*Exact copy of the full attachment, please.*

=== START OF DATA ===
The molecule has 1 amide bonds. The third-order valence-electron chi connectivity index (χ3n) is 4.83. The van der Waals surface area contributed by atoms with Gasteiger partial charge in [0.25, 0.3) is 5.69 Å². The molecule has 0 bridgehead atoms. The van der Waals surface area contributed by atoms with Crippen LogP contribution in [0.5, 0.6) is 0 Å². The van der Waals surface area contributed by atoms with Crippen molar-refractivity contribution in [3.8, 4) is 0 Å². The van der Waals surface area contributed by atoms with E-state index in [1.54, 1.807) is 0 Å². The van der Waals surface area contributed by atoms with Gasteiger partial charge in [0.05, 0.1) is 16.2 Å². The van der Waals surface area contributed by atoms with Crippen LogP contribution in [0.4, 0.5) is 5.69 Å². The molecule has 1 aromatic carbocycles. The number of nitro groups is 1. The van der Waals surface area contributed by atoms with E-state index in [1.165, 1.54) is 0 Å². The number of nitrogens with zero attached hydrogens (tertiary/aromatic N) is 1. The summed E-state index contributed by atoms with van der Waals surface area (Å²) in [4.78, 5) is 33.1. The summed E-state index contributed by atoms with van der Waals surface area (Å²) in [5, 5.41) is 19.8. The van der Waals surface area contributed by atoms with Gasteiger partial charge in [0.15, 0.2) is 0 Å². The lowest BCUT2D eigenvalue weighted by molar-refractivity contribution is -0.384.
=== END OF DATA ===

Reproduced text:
The molecule has 1 amide bonds. The third-order valence-electron chi connectivity index (χ3n) is 4.83. The van der Waals surface area contributed by atoms with Gasteiger partial charge in [0.25, 0.3) is 5.69 Å². The molecule has 0 bridgehead atoms. The van der Waals surface area contributed by atoms with Crippen LogP contribution in [0.5, 0.6) is 0 Å². The van der Waals surface area contributed by atoms with Crippen molar-refractivity contribution in [3.8, 4) is 0 Å². The van der Waals surface area contributed by atoms with E-state index in [1.54, 1.807) is 0 Å². The van der Waals surface area contributed by atoms with Gasteiger partial charge in [0.05, 0.1) is 16.2 Å². The van der Waals surface area contributed by atoms with Crippen LogP contribution in [0.4, 0.5) is 5.69 Å². The molecule has 1 aromatic carbocycles. The number of nitro groups is 1. The van der Waals surface area contributed by atoms with E-state index in [1.165, 1.54) is 0 Å². The number of nitrogens with zero attached hydrogens (tertiary/aromatic N) is 1. The summed E-state index contributed by atoms with van der Waals surface area (Å²) in [4.78, 5) is 33.1. The summed E-state index contributed by atoms with van der Waals surface area (Å²) in [5, 5.41) is 19.8. The van der Waals surface area contributed by atoms with Gasteiger partial charge in [0.15, 0.2) is 0 Å². The lowest BCUT2D eigenvalue weighted by molar-refractivity contribution is -0.384.